We want to hear from our members. Please share insights and experiences about your organization, credit union, and/or community. To submit a blog, simply log in and click on "Add New Blog Post". Remember to select the corresponding category to help members find entries that are most relevant to them.
cuwomen | February 20, 2012
Sarah Snell Cooke, Credit Union Times' Editor-in-Chief and current member of the Global Women's Network, gives the well-qualified women executives some tips about getting into leadership positions in the credit unions world. In a very interesting column, she explains the pool of opportunities longtime leaders' retirement represents for women leaders. Among the concerned people, Crystal Long, President & CEO of GECU replacing our Network Member Harriet May; Carla Altepeter, also one of our members, who succeeded Dennis Cutter as President & CEO of Numerica Credit Union. She also introduces a new CUTimes' program called "Women To Watch", a great tool to shine a spotlight on exceptional female executives in the credit union industry.
To read the full article, please click on:
We hope to see many of you at the GAC breakfast next month!
-Global Women's Leadership Network
firstname.lastname@example.org | January 19, 2012
A colleague recently shared this with me and I thought you all might enjoy it as well.
ONE. Give people more than they expect and do it cheerfully.
TWO. Don't believe all you hear, spend all you have or sleep all you want.
THREE. When you say, 'I love you,' mean it.
FOUR. When you say, 'I'm sorry,' look the person in the eye.
FIVE. Never laugh at anyone's dreams. People who don't have dreams don't have much.
SIX. In disagreements, fight fairly.
SEVEN. Talk slowly but think quickly.
EIGHT. When someone asks you a question you don't want to answer, smile and ask, 'Why do you want to know?'
NINE. Remember that great achievements often involve great risk.
TEN. When you lose, don't lose the lesson.
ELEVEN. Remember the three R's: Respect for self; Respect for others; and Responsibility for all your actions.
TWELVE. Don't let a little dispute injure a great friendship.
THIRTEEN. When you realize you've made a mistake, take immediate steps to correct it.
FOURTEEN. Smile when picking up the phone. The caller will hear it in your voice.
FIFTEEN. Spend some time alone to relax and regroup.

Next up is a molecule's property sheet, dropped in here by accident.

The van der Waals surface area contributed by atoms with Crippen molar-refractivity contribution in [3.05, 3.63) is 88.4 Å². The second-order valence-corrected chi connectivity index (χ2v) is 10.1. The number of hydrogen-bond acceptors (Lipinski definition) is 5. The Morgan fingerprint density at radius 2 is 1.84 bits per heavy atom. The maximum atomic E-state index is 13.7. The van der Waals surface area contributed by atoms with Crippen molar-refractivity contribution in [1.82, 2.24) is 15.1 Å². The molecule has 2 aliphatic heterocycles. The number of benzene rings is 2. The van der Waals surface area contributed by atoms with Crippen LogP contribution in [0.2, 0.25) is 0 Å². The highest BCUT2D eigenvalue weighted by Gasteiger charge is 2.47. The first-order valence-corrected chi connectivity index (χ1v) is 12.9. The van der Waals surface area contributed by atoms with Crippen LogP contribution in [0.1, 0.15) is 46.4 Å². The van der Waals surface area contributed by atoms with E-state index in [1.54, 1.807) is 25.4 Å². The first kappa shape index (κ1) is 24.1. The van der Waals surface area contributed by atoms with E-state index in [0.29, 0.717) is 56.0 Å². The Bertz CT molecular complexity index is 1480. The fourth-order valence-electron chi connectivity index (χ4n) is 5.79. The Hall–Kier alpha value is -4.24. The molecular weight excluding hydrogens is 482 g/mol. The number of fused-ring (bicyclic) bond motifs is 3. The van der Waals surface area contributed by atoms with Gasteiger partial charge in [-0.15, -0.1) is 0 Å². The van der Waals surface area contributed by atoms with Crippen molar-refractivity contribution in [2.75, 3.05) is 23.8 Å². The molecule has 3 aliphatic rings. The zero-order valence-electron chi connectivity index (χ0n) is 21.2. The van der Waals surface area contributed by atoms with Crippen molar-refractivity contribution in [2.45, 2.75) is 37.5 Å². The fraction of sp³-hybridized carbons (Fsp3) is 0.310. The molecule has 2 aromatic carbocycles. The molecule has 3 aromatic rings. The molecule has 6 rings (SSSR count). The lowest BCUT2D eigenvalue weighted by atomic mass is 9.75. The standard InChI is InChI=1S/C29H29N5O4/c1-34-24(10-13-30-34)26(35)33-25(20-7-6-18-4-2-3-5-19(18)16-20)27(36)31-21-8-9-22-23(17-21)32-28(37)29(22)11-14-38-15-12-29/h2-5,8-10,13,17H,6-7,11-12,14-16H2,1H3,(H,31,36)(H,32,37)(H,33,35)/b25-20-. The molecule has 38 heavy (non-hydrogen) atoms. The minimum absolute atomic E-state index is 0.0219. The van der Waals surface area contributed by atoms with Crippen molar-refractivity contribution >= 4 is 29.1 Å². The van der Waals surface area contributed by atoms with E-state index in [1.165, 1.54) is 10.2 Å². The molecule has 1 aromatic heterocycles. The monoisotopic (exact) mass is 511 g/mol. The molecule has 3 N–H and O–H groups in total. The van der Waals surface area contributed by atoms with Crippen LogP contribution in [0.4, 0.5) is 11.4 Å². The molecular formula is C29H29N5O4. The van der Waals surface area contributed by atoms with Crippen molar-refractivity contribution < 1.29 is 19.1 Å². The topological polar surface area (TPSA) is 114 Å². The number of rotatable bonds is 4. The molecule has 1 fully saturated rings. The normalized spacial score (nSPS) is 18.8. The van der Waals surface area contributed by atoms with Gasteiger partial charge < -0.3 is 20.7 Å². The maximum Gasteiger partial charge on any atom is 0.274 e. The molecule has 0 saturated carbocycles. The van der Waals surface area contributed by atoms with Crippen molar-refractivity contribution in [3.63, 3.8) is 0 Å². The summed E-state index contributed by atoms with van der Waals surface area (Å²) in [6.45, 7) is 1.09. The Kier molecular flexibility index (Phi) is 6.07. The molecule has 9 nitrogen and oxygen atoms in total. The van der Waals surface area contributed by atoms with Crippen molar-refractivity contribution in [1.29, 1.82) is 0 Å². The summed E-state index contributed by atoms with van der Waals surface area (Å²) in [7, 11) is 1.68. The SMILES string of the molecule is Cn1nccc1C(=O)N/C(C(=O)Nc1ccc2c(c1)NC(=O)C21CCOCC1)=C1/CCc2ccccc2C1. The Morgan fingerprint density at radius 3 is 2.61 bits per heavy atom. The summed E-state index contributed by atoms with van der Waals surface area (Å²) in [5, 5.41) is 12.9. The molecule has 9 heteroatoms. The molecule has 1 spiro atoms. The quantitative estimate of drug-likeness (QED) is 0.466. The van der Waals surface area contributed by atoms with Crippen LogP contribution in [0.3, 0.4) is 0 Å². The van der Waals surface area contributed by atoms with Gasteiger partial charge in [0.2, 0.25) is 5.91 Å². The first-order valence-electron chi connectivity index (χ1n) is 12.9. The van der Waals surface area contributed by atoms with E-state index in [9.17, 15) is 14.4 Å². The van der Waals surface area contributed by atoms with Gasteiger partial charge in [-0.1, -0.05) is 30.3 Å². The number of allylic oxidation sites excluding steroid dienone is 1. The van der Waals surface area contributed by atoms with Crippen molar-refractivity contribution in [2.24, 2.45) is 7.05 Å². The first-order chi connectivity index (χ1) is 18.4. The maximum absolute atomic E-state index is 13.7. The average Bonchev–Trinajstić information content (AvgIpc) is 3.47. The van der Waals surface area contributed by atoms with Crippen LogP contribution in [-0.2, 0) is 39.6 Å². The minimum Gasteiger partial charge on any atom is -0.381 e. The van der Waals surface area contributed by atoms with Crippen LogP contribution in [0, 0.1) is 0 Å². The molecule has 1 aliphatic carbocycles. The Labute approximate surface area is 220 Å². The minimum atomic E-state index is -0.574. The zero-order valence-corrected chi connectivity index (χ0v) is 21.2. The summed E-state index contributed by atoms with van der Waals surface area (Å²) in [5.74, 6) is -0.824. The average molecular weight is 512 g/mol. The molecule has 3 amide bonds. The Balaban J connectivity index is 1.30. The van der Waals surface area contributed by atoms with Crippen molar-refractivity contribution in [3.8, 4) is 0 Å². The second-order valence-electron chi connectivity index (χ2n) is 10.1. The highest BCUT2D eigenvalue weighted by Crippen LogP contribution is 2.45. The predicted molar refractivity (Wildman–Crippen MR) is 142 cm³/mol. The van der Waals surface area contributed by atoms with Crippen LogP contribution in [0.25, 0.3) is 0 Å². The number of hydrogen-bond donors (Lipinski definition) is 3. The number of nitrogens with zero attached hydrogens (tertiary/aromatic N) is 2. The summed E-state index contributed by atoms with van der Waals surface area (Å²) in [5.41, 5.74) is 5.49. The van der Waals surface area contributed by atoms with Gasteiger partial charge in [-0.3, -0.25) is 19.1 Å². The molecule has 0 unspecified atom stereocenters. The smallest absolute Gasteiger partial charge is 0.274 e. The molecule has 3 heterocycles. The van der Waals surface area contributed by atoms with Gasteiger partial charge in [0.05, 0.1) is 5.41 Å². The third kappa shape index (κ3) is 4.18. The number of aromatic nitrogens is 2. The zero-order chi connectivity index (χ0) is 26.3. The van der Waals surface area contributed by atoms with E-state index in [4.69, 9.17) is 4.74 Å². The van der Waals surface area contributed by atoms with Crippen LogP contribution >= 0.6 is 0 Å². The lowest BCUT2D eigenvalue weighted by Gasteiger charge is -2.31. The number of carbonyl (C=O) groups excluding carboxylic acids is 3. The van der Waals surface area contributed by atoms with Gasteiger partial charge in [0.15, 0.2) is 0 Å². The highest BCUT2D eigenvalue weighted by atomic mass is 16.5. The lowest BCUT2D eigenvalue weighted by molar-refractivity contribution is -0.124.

email@example.com | January 18, 2012
No one has a crystal ball — but we can foresee what credit union regulations might be coming down the pipeline. To better prepare ourselves I’d like to invite you to an exclusive World Council of Credit Unions webinar designed to keep you at the forefront of global regulatory compliance issues.
The Basel III Capital Accord and CU Regulation Webinar will be offered on Feb. 1, 2012, from 9 to 11 a.m. Central Standard Time (CST) in English and on Feb. 2, 2012, from 9 to 11 a.m. Central Standard Time (CST) in Spanish. The cost is
• US$100 for World Council members with developed CU movements (Australia, Canada, Great Britain, Ireland, Poland, USA)
• US$50 for World Council members with developing CU movements
• US$200 for non-members
You’ll hear from regulatory expert Glenn Westley and learn about the most influential regulatory guidelines in the world — the Basel III Capital Accord. Find out what changes may be coming and how they could directly or indirectly affect your credit union. Plus, you will have the opportunity to ask your most pressing questions.
To sign up visit www.woccu.org/webinars.
firstname.lastname@example.org | December 17, 2011
Prof Hans Rosling has a 4-minute video using 3-D graphics showing how health, the economy and poverty relate over time in different countries. It has some lessons that may interest our network members as we all try to improve our communities through credit unions. And I'd love to learn how to use those graphics in my presentations! Check it out if you have a minute: www.youtube.com/watch?v=jbkSRLYSojo
TagsChallenges Facing Women in Leadership Positions
, Community Outreach
, Engaging the Next Generation of CU Members
, Facilitating Greater Access to CUs Worldwide
, Financial/Risk Management
, Growing CU Market Share
, Member Discussions
, Member Service
, Regulatory Issues
email@example.com | November 16, 2011
Attending a recent leadership seminar, I found this Business Week article that compared women's leadership traits with those of men. Women scored better on almost every trait. Read the full article here to learn more: